Skip to content

Social Housing Speed Read – fixed term tenancies cannot be prematurely determined unless they contain a forfeiture clause

The Court of Appeal has confirmed the High Court's decision in Croydon London Borough Council v Kalonga that a fixed term tenancy can be terminated, using the usual statutory procedure, however only if the tenancy contains a forfeiture clause.

In this case, Croydon Borough Council brought a possession claim against the tenant, on Grounds 1 and 2 of Schedule 2 Housing Act 1985. The tenant was residing at the property under a five year fixed term flexible tenancy, which the High Court determined constituted a fixed term tenancy.

The Council argued they were entitled to seek possession in accordance with the following clauses of the tenancy agreement:

  1. Clause 3 said that the tenancy agreement could be ended by the Council by serving a notice seeking possession and applying for a possession order; and
  2. Clause 10 said that the Council could seek possession if the tenant breached any clauses of the agreement or satisfied any of the grounds in Schedule 2.

The High Court ruled that the Council could not terminate the tenancy on the grounds in Schedule 2 because the tenancy agreement did not contain a forfeiture clause. The High Court stated that it is “fundamental” that a “forfeiture provision should bring the lease to an end earlier than the “natural” termination date”. If there is no right for the landlord to determine the fixed term at any earlier date, then the lease does not fall within section 82(1)(b) or section 82(1A) Housing Act 1985 (HA 1985) and the landlord cannot prematurely determine the tenancy. A forfeiture clause was required before possession proceedings can be brought by the landlord.

The Council appealed to the Court of Appeal

When reading s 82 HA 1985, in conjunction with s 32 Housing Act 1980, the Court of Appeal found that it was the legislative intention of the Housing Act 1980 that a fixed-term tenancy could only be ended by obtaining an order for termination pursuant to a forfeiture clause. This is reiterated in s 82(3) Housing Act 1985 which states that a tenancy for a fixed term will be terminated upon a successful application for possession, but only where the tenancy has ‘provision for re-entry or forfeiture’.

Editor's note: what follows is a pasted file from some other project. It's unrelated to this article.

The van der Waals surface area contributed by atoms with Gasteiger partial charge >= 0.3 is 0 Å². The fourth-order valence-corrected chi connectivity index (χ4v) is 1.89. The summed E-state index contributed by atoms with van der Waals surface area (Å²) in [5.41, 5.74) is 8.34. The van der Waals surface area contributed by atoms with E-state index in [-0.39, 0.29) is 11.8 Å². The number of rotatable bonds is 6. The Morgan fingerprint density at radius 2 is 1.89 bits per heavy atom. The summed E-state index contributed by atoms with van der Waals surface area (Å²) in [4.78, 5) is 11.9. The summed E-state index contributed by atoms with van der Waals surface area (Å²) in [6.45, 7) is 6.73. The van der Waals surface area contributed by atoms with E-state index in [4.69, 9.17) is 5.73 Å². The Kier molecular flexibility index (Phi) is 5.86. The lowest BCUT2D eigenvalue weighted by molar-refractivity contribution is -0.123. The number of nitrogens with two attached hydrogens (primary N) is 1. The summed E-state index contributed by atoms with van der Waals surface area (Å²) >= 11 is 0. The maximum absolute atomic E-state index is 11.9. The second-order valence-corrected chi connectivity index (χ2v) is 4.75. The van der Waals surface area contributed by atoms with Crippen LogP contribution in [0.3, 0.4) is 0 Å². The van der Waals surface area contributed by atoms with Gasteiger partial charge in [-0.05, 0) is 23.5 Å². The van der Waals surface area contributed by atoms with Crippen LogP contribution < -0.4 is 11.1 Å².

In dismissing the Council’s appeal, the Court of Appeal confirmed the High Court’s judgment.

The decision makes it clear that if a landlord seeks to terminate a fixed term tenancy prior to the end of the fixed term, on statutory grounds in the Housing Acts, the tenancy must contain an express right to forfeit. You will not be able to successfully pursue possession proceedings against a tenant unless their tenancy agreement contains a forfeiture clause.

Although the majority of modern Registered Providers tenancy agreements do contain the required forfeiture clause, we would advise that all clients undertake a review of any fixed term tenancy agreements in operation, and check their precedent fixed term tenancy agreements, updating them where necessary. It is also vital that, prior to commencing the possession process against a fixed term tenant, during the fixed term, checks are undertaken to determine  that the relevant agreement contains a forfeiture clause – preventing this issue arising further down the line will save you a lot of time and money!

If you have any questions on the above and how it will affect social housing providers, or any other questions as a social housing provider, please do not hesitate to contact John Murray or a member of our expert Social Housing Team.

Please note that this briefing is designed to be informative, not advisory and represents our understanding of English law and practice as at the date indicated. We would always recommend that you should seek specific guidance on any particular legal issue.

This page may contain links that direct you to third party websites. We have no control over and are not responsible for the content, use by you or availability of those third party websites, for any products or services you buy through those sites or for the treatment of any personal information you provide to the third party.

What we're thinking